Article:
The shady underside of the world's favorite game
The China Post news staff
June 14, 2014, 12:01 am TWN
By the time you read this, the four-year wait will finally be over for tens of millions of soccer fans worldwide with the 2014 World Cup kicking off to great fanfare in Brazil.
The one-month international soccer tournament is one of the most popular sporting events in the world, with key matches such as the final attracting hundreds of millions of viewers. It rivals the Summer Olympics in terms of viewership, which is quite a feat considering that only 32 nations take part in the tournament and the world's two most populous countries (China and India) are not among them, most of the time.
The World Cup's success as an international brand is all the more evident in nations with less of a soccer culture, such as Taiwan. While the nation's sports fans regard baseball as the “national ballgame” and closely follow basketball games in the U.S., every four years a substantial number of them will rediscover their soccer spirit and join the global party. People sacrifice sleep to watch live broadcasts of players mostly only recently known to them playing a game they are unfamiliar with in stadiums half a world away. Come the World Cup and Taiwan's “one day fans and pundits” (who seem to acquire a passion and knowledge of soccer overnight) pop up like mushrooms, explaining the complex science of the offside rule to the uninitiated.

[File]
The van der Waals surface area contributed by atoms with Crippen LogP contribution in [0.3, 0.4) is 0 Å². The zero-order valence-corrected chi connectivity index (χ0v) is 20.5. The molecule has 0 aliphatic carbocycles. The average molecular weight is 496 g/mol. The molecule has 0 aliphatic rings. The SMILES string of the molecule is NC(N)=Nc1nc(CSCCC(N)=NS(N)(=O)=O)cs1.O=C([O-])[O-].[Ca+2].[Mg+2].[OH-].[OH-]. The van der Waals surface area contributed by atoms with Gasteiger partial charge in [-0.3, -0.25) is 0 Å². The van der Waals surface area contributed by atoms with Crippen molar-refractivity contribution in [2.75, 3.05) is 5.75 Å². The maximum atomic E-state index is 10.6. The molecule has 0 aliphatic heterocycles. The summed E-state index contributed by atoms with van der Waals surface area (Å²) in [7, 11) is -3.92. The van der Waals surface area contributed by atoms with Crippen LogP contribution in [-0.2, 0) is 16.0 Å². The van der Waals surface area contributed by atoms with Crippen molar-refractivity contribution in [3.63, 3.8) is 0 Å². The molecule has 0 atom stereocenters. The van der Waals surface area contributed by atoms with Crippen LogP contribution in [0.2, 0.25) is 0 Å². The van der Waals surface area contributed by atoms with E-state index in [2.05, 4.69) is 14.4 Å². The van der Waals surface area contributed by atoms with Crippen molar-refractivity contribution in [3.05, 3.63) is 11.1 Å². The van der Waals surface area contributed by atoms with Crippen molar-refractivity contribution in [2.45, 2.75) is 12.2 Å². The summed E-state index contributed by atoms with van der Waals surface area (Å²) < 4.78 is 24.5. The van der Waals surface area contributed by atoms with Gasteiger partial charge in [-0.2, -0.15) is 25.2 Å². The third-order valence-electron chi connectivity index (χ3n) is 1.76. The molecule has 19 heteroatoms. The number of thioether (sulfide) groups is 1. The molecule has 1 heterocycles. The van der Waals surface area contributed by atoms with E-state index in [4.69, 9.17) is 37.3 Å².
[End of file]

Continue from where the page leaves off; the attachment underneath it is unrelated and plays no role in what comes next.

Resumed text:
The success of the World Cup comes almost despite, rather than because of, the supervision of the Federation Internationale de Football Association (FIFA). Described by the Financial Times as “a governance disaster that is also one of the most successful multinational enterprises on earth,” FIFA is widely criticized for its cronyism and its failure to bring changes. Despite the extraordinary importance of goals in soccer games (because there are so few of them), the ruling body only introduced goal-line technology in this World Cup. The technology, which uses sensors to aid referees in deciding whether a ball crosses the goal line, came years after the tennis grand-slam tournament the Australian Open first used the “Hawk-eye” technology in challenges to line calls. It also came after numerous calls over controversial non-goals in previous world cups, including the famous mistaken ruling out of an England goal against Germany in the 2010 World Cup. FIFA later apologized to the defeated England for disallowing the goal, which would have leveled the score at 2-2.